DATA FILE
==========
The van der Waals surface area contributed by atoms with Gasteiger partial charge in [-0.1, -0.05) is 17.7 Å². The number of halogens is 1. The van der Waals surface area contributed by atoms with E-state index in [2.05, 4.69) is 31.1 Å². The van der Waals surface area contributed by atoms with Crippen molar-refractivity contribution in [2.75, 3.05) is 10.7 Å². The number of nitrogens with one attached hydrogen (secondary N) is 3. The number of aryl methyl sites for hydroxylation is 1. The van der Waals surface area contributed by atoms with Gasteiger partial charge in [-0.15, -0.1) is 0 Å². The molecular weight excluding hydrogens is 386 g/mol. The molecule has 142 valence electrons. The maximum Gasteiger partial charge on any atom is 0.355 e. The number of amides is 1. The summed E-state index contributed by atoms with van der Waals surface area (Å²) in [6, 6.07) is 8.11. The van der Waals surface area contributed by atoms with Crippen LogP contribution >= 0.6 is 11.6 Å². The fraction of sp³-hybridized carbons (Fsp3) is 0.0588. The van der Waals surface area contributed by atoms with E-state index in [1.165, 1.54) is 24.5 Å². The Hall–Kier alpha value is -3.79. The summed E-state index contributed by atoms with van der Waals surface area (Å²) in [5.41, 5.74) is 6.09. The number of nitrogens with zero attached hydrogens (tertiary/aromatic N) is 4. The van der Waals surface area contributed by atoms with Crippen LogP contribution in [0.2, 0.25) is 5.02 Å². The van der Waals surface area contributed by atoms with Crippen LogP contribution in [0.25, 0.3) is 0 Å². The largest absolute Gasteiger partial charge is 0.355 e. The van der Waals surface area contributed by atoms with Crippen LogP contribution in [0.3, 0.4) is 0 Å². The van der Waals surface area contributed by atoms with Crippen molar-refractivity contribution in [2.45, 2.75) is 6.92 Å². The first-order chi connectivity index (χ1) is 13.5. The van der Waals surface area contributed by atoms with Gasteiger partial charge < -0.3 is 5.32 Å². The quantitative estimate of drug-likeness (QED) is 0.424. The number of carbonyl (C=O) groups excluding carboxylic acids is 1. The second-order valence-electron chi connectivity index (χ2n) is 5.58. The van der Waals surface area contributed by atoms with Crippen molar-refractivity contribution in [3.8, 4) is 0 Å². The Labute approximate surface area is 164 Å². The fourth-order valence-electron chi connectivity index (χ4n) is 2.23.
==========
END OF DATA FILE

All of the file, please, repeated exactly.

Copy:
The van der Waals surface area contributed by atoms with Gasteiger partial charge in [-0.1, -0.05) is 17.7 Å². The number of halogens is 1. The van der Waals surface area contributed by atoms with E-state index in [2.05, 4.69) is 31.1 Å². The van der Waals surface area contributed by atoms with Crippen molar-refractivity contribution in [2.75, 3.05) is 10.7 Å². The number of nitrogens with one attached hydrogen (secondary N) is 3. The number of aryl methyl sites for hydroxylation is 1. The van der Waals surface area contributed by atoms with Gasteiger partial charge in [-0.15, -0.1) is 0 Å². The molecular weight excluding hydrogens is 386 g/mol. The molecule has 142 valence electrons. The maximum Gasteiger partial charge on any atom is 0.355 e. The number of amides is 1. The summed E-state index contributed by atoms with van der Waals surface area (Å²) in [6, 6.07) is 8.11. The van der Waals surface area contributed by atoms with Crippen LogP contribution >= 0.6 is 11.6 Å². The fraction of sp³-hybridized carbons (Fsp3) is 0.0588. The van der Waals surface area contributed by atoms with E-state index in [1.165, 1.54) is 24.5 Å². The Hall–Kier alpha value is -3.79. The summed E-state index contributed by atoms with van der Waals surface area (Å²) in [5.41, 5.74) is 6.09. The number of nitrogens with zero attached hydrogens (tertiary/aromatic N) is 4. The van der Waals surface area contributed by atoms with Crippen LogP contribution in [0.2, 0.25) is 5.02 Å². The van der Waals surface area contributed by atoms with Crippen LogP contribution in [0.25, 0.3) is 0 Å². The largest absolute Gasteiger partial charge is 0.355 e. The van der Waals surface area contributed by atoms with Crippen LogP contribution in [0.3, 0.4) is 0 Å². The van der Waals surface area contributed by atoms with Crippen molar-refractivity contribution in [2.45, 2.75) is 6.92 Å². The first-order chi connectivity index (χ1) is 13.5. The van der Waals surface area contributed by atoms with Gasteiger partial charge < -0.3 is 5.32 Å². The quantitative estimate of drug-likeness (QED) is 0.424. The number of carbonyl (C=O) groups excluding carboxylic acids is 1. The second-order valence-electron chi connectivity index (χ2n) is 5.58. The van der Waals surface area contributed by atoms with Crippen molar-refractivity contribution in [3.8, 4) is 0 Å². The Labute approximate surface area is 164 Å². The fourth-order valence-electron chi connectivity index (χ4n) is 2.23.